In March, Melanson allegedly said Daisy had two cavities that needed filling to prevent infection and also claimed that Daisy’s face was at risk of sinking in if the cavities were not filled. He told Squier to set up another appointment for Daisy but did not give details of the procedure to be performed, the complaint states.

The lawsuit then describes the tragic events of March 29. When Squier and Daisy arrived at Austin Children’s Dentistry in the early morning, they were given papers to sign by Dr. Williams, a mobile anesthesiologist with Texan Anesthesiology.

He allegedly did not explain the procedure to be performed on Daisy that morning or discuss the additional risks of performing it in the office setting. He also did not mention the need for any root canals or crowns, according to the lawsuit.

Melanson later arrived and took Squier and Daisy to the treatment area—what appeared to be a normal dental chair—where the two cavities would be filled. Melanson said they would put a mask on Daisy’s face, count to 10, and she would go under, the complaint states.

“When Ms. Squier asked some questions, they said they do it all the time and it was ‘no big deal.’ Ms. Squier complied…A mask was placed over Daisy Lynn’s face while she was moving and crying and then she appeared to fall asleep after about 10 seconds,” the complaint states. “Ms. Squier specifically asked to stay in the room with Daisy Lynn while the procedure was performed, but this request was refused. Ms. Squier was then told to leave the treatment room and wait outside. This was the last time Ms. Squier ever saw her daughter with any real life left in her body.”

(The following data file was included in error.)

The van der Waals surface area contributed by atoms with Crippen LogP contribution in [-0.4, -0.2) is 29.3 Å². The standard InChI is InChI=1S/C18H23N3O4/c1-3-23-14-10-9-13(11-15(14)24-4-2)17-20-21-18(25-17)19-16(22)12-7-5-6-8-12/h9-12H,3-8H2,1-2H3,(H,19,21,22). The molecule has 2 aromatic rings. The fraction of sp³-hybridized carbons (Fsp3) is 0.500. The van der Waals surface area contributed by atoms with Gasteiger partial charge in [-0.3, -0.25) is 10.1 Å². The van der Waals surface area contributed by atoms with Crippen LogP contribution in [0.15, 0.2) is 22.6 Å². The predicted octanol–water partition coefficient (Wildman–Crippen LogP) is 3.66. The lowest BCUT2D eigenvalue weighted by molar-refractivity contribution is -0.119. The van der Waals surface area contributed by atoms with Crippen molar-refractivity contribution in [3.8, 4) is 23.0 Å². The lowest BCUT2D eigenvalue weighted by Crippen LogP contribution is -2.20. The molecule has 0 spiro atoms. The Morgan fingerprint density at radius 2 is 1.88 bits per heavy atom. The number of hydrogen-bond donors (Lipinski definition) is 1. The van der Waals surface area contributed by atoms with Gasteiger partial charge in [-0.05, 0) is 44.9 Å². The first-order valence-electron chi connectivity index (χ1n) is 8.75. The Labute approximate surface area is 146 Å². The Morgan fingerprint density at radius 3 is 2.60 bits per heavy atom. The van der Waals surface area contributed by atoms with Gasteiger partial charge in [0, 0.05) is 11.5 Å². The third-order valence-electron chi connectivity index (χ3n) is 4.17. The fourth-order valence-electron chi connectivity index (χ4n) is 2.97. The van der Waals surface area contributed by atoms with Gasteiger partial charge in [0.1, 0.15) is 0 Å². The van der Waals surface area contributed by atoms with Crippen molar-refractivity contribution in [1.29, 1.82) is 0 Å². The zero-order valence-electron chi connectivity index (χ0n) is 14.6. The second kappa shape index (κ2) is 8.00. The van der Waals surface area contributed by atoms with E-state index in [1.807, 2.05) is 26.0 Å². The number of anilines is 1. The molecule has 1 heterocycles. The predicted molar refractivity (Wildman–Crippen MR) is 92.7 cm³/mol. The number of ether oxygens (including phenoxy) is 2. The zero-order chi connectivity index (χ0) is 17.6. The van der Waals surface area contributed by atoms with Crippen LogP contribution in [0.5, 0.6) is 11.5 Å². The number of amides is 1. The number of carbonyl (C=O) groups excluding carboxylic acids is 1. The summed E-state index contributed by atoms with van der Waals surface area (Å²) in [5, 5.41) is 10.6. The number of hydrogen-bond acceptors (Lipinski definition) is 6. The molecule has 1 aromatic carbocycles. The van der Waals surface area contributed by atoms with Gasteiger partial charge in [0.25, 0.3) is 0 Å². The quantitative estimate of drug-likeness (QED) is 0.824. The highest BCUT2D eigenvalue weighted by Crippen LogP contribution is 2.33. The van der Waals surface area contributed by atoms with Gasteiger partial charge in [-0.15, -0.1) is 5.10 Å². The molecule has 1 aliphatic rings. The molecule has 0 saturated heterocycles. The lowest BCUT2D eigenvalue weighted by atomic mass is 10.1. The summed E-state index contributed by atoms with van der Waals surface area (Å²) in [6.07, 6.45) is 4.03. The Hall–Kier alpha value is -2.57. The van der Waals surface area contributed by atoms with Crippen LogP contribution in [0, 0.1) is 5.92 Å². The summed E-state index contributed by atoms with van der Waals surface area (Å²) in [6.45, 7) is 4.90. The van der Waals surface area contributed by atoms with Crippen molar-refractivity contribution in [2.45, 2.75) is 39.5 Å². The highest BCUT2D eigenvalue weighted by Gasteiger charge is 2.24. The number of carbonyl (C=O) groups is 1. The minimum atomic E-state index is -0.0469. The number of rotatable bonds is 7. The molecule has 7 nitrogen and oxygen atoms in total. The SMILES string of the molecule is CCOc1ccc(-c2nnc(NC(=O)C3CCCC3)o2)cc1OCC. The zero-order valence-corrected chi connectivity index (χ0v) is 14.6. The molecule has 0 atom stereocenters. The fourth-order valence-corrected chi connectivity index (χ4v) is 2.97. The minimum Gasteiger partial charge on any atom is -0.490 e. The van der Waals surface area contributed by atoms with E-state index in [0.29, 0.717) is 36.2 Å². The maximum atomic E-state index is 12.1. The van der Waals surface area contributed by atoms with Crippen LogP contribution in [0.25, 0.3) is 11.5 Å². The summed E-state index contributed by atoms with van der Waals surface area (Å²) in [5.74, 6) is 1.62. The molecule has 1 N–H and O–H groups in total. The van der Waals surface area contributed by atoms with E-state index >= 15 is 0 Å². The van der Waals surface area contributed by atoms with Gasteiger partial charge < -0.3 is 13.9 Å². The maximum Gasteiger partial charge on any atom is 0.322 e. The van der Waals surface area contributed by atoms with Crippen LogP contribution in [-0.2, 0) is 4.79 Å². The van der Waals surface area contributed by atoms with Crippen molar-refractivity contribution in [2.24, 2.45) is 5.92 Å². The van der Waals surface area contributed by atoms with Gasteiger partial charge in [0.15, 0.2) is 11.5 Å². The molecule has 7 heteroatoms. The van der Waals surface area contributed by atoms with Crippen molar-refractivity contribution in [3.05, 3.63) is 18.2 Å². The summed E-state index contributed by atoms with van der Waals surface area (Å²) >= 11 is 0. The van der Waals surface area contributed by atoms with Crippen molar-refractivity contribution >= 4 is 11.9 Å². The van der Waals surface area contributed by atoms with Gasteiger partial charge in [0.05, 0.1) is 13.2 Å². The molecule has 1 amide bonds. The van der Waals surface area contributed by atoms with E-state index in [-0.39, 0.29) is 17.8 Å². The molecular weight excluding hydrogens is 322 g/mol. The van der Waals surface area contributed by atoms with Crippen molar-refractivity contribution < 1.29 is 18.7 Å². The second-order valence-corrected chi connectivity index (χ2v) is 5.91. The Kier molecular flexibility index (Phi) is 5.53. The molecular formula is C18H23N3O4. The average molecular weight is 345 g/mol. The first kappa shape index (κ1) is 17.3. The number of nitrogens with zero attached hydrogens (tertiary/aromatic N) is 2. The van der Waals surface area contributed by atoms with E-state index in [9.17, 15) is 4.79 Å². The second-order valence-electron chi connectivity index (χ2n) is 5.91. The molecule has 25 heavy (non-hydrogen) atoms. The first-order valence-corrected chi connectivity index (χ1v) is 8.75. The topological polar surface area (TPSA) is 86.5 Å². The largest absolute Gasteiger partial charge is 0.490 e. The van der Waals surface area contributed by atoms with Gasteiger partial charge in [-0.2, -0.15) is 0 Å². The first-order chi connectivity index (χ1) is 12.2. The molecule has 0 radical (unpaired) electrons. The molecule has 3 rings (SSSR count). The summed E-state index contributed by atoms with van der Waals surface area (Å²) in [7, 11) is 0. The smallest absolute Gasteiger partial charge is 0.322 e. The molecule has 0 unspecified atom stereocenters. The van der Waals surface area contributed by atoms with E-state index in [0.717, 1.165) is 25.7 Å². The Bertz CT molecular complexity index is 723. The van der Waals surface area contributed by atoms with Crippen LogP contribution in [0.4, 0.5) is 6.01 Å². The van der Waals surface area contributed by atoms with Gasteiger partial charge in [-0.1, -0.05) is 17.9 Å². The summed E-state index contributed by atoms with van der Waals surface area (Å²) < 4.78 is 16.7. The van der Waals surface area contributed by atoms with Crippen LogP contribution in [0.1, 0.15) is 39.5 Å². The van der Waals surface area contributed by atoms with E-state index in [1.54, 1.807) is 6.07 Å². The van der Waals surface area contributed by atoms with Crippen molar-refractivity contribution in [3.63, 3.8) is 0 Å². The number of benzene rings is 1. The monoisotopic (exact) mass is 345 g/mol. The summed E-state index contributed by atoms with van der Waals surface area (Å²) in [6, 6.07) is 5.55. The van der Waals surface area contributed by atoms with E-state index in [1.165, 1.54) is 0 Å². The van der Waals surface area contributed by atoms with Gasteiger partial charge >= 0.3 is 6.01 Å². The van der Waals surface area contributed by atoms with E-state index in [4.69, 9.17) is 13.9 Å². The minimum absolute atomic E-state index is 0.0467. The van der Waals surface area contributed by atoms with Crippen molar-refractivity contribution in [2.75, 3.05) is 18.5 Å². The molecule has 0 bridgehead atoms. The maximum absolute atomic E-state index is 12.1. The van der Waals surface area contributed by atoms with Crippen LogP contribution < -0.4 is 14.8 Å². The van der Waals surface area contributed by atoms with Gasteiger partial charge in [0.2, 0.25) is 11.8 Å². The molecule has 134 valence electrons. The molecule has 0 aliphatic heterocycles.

A few minutes later, Melanson allegedly came out to the waiting room and told Squier that Daisy had six cavities instead of two that needed work. According to the complaint, he said he needed to do four root canals and place crowns on Daisy’s upper baby teeth, as well as do the two fillings on her bottom jaw.

Squier asked if that was normal, and she says Melanson insisted he needed to do the procedures now for Daisy’s safety and well-being and because it is what a good, responsible parent would do.

“Ms. Squier trusted that what Melanson told her was true—that the procedure and crowns were needed then for Daisy Lynn’s well-being,” the complaint states.